Maryland has received 500,000 COVID-19 test kits from a South Korean company, Gov. Larry Hogan announced Monday — the result of negotiations with the South Korean government dubbed “Operation Enduring Friendship.”

The governor and first lady Yumi Hogan reached out to Korea’s ambassador to the U.S. in late March to ask for assistance, Hogan said at a press conference, describing the “special relationship” between the state and the country. Hogan said his wife, the first Asian first lady of Maryland and the first Korean American first lady of any state in the U.S, was a “champion” of the operation.

The 500,000 test capacity amounts to the same number of tests completed by four of the top five states in the United States combined, Hogan said — dramatically increasing the state’s capacity to test. To date, Maryland has completed over 71,000 tests. 

“I want to sincerely thank our Korean partners for assisting us in our fight against this common hidden enemy,” Hogan said. “Each part of this international collaboration was unprecedented, from identifying and vetting the Korean testing company and getting the scientists in our labs to work through all of the technical details with the teams in Korea.”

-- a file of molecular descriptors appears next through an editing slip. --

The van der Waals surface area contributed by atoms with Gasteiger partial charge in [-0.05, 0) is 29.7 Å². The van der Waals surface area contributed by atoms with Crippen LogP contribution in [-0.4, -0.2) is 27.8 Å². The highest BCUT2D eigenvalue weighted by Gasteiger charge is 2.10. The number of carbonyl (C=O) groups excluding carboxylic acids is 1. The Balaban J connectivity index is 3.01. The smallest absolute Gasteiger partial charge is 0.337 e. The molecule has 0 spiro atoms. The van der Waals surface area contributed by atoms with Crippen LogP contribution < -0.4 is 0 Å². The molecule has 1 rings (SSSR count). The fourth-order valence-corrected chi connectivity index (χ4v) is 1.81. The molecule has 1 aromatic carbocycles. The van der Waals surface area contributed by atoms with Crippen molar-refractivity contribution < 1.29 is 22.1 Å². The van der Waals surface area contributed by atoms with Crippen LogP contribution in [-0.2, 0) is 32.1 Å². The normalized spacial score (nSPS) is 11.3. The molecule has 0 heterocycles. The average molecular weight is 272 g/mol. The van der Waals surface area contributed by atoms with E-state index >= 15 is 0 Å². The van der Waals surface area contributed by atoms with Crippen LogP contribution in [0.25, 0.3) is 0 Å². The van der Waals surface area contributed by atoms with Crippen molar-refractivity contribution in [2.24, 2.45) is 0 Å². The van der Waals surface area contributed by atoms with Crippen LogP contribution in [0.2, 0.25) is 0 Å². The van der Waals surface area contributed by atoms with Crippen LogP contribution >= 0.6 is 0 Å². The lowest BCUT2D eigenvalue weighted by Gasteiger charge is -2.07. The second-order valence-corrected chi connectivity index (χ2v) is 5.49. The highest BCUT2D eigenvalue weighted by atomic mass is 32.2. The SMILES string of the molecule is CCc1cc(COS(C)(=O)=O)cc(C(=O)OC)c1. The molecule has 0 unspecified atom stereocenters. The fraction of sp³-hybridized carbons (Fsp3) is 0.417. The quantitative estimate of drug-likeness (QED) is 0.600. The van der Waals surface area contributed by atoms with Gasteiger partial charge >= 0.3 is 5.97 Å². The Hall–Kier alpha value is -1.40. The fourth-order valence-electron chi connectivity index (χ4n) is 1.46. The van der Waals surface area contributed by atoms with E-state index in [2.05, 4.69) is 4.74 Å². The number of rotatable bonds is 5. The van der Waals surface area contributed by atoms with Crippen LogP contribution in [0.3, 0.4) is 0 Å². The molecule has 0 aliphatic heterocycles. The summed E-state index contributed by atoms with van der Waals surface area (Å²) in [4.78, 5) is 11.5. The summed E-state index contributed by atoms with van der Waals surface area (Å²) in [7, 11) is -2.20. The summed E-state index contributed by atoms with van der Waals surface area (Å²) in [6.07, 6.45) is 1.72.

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Earlier this month, the state of Maryland announced it could potentially lose $2.8 billion in revenue — and these tests cost about $9 million, Hogan said.  

But the sum is a “worthwhile investment” when it comes to keeping Marylanders safe and getting the economy back on track, he said. 

 “Adequate testing is one of the core critical building blocks of our ‘Maryland Strong: Roadmap to Recovery,’” Hogan said.

In the past 30 days, Maryland has expanded its testing capability by over 5,000 percent and invested $2.5 million in the University of Maryland, Baltimore lab to build testing capacity.

Hogan also announced that more information about the state’s recovery plan would be introduced later this week. This plan will include robust contact tracing, increasing the state’s supply of PPE and boosting hospital surge capacity, Hogan said. 

 “After ‘Operation Enduring Friendship,’ the state of Maryland owes an incredible debt of gratitude to the people of South Korea.” Hogan said. “As Maryland begins its reopening and recovery, Marylanders should feel confident knowing that we have done everything in our power and gone to every length and used every tool and every resource at our disposal to defeat this deadly virus.”

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